<9306142055.AA21666@TIS.COM>

Date: Mon, 14 Jun 93 19:50:04 -0400

From: "Rick Murphy" <murphy@burfle.cop.dec.com>

 

Relevant entries from the decuac.dec.com logs:

 

Jun 14 15:58:26 localhost 4687 sendmail: AA04687:

from=<little.joe@bonanza.org>, size=357, class=0,

received from TIS.COM (192.33.112.100)

Jun 14 15:58:29 localhost 4689 sendmail: AA04687:

to=<@decuac.dec.com:avolio@tis.com>, delay=00:00:04,

stat=Sent (tcp tis.com)

 

It appears that this originated from tis.com.

 

--Rick

Data from tis.com:

Jun 14 15:59:22 sol sendmail[17274]: AA17274:

from=little.joe@bonanza.org, size=263, class=0

Jun 14 15:59:29 sol sendmail[18164]: AA18164:

from=<little.joe@bonanza.org>, size=462, class=0

In looking at this data, the user John Smith on the wl.com system would appear to be the sender. While not all situations will be this straightforward, walking through the mail logs and headers can often get you close to at least a list of probable suspects.

Compare the log information from decuac.dec.com and tis.com. The data saved is different between the two sites. Each site can decide what, if anything, is logged, and to what level. There is still useful information to be gleaned from a minimal log. For example, the tis.com logs donít tell us the machine name from which the mail was received or to whom it was going, but it does give size information and the message identifier (the names beginning with "AA" in the log files examples). This information could be used to follow particular pieces of mail through different systems. (We must keep in mind, that because of the addition of Received: lines, the size grows by 100 or so characters, each time a message passes through a mail gateway.)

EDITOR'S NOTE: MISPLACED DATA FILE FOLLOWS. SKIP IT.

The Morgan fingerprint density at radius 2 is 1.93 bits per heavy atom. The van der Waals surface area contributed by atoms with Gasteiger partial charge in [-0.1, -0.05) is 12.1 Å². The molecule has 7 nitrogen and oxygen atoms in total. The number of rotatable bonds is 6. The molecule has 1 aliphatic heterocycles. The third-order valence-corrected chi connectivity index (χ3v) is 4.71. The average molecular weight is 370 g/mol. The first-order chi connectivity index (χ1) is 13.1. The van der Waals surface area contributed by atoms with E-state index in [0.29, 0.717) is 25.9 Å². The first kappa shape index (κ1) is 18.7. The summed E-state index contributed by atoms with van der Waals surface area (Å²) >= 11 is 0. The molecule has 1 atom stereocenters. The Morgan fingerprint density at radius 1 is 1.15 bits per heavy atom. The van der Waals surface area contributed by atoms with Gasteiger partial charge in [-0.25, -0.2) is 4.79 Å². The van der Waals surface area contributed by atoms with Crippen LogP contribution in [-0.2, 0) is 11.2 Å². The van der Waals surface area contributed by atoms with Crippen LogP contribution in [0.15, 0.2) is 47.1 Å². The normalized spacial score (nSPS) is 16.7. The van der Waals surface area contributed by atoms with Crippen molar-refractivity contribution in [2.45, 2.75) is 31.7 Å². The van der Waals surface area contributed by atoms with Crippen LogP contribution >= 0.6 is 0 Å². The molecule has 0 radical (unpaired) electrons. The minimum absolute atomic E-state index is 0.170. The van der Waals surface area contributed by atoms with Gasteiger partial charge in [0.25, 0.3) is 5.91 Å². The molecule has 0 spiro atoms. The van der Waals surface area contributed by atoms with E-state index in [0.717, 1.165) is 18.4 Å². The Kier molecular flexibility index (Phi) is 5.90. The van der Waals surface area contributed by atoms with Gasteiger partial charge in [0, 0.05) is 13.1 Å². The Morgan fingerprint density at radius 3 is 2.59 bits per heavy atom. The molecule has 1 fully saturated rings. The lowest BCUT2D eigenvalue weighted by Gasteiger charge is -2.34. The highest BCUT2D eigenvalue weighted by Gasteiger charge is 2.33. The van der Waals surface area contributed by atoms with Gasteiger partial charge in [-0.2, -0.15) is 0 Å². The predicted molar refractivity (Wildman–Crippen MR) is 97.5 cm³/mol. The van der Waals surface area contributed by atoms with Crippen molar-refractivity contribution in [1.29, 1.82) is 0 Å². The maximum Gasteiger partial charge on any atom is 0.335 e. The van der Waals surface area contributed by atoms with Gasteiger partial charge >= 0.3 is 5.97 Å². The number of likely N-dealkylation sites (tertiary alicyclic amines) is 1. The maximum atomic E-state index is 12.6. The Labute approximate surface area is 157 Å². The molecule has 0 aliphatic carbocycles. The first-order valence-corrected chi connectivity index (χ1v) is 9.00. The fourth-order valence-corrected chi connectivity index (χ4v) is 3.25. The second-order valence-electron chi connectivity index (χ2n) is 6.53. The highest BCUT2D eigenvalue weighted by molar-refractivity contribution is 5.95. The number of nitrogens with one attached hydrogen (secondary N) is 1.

Example 3: Other Examples

Of course, not all cases are straightforward. Received: lines can also be faked. In this example lines 4 and 5 are faked.

1 Return-Path: badguy@bad.place

2 Received: from bad.place (acme.com) by TIS.COM (4.1/SUN-5.64)

3 id AA28388; Tue, 15 Jun 93 10:41:21 EDT

4 Received: by crl.dec.com;

id AA01046; Tue, 15 Jun 93 10:38:33 -0400

5 Received: by quabbin.crl.dec.com;

id AA15488; Tue, 15 Jun 1993 10:33:19 -0400

6 Date: Tue, 15 Jun 93 10:39:51 EDT

7 Message-Id: <9306151440.AA28300@xxx.yyy>

8 From: Bad Guy <badguy@bad.place>

9 To: Fred Avolio <avolio@TIS.COM>

10 Subject: test 4

11

12 test 4

One cannot readily tell that they are faked by looking at them. Notice, they just indicate when and who received the mail (what time by what systems). They do not tell who it was received from. This is not a mistake. Some systems do not report both pieces of information.

In this case, we contact system managers at crl.dec.com and ask them for information pertaining to messages with the identifier AA01046 and AA15488 on their respective machines. We will find that these donít lead us anywhere, but the final Received: line, when the message entered tis.com from acme.com might prove useful. We could check with the managers of the system at acme.com (as we did in example 2) and follow the trail that way. Notice, line 2 indicates that when a connection was made for mail, the remote system said it was bad.place but when our system did a reverse lookup on it on the Internet (kind of like "Caller ID"), the Domain Name System said that it was acme.com.

Example 4: An Analysis of Real Falsified Mail